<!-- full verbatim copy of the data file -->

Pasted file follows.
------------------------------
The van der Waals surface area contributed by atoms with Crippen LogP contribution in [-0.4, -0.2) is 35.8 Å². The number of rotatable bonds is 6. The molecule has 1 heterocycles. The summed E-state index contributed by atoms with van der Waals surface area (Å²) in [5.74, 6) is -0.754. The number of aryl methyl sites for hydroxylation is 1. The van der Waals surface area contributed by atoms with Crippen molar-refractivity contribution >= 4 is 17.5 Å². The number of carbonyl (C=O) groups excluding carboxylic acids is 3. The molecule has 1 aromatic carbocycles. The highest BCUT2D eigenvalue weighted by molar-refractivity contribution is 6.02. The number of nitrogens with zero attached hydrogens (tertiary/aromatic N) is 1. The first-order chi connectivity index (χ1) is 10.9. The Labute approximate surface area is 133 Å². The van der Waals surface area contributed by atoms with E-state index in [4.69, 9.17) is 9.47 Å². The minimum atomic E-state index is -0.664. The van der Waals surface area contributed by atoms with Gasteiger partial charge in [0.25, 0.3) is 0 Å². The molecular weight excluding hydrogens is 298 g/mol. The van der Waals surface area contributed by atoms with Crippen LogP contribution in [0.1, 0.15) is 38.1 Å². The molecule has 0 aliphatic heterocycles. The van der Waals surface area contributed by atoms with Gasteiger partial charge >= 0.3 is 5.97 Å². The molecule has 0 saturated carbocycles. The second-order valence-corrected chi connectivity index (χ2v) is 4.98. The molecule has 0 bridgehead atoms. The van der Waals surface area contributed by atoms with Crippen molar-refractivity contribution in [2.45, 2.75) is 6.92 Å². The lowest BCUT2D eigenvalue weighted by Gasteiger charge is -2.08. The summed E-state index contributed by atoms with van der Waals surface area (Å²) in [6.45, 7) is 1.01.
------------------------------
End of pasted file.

The van der Waals surface area contributed by atoms with Crippen LogP contribution in [-0.4, -0.2) is 35.8 Å². The number of rotatable bonds is 6. The molecule has 1 heterocycles. The summed E-state index contributed by atoms with van der Waals surface area (Å²) in [5.74, 6) is -0.754. The number of aryl methyl sites for hydroxylation is 1. The van der Waals surface area contributed by atoms with Crippen molar-refractivity contribution >= 4 is 17.5 Å². The number of carbonyl (C=O) groups excluding carboxylic acids is 3. The molecule has 1 aromatic carbocycles. The highest BCUT2D eigenvalue weighted by molar-refractivity contribution is 6.02. The number of nitrogens with zero attached hydrogens (tertiary/aromatic N) is 1. The first-order chi connectivity index (χ1) is 10.9. The Labute approximate surface area is 133 Å². The van der Waals surface area contributed by atoms with E-state index in [4.69, 9.17) is 9.47 Å². The minimum atomic E-state index is -0.664. The van der Waals surface area contributed by atoms with Gasteiger partial charge in [0.25, 0.3) is 0 Å². The molecular weight excluding hydrogens is 298 g/mol. The van der Waals surface area contributed by atoms with Crippen LogP contribution in [0.1, 0.15) is 38.1 Å². The molecule has 0 aliphatic heterocycles. The van der Waals surface area contributed by atoms with Gasteiger partial charge >= 0.3 is 5.97 Å². The molecule has 0 saturated carbocycles. The second-order valence-corrected chi connectivity index (χ2v) is 4.98. The molecule has 0 bridgehead atoms. The van der Waals surface area contributed by atoms with Crippen molar-refractivity contribution in [2.45, 2.75) is 6.92 Å². The lowest BCUT2D eigenvalue weighted by Gasteiger charge is -2.08. The summed E-state index contributed by atoms with van der Waals surface area (Å²) in [6.45, 7) is 1.01.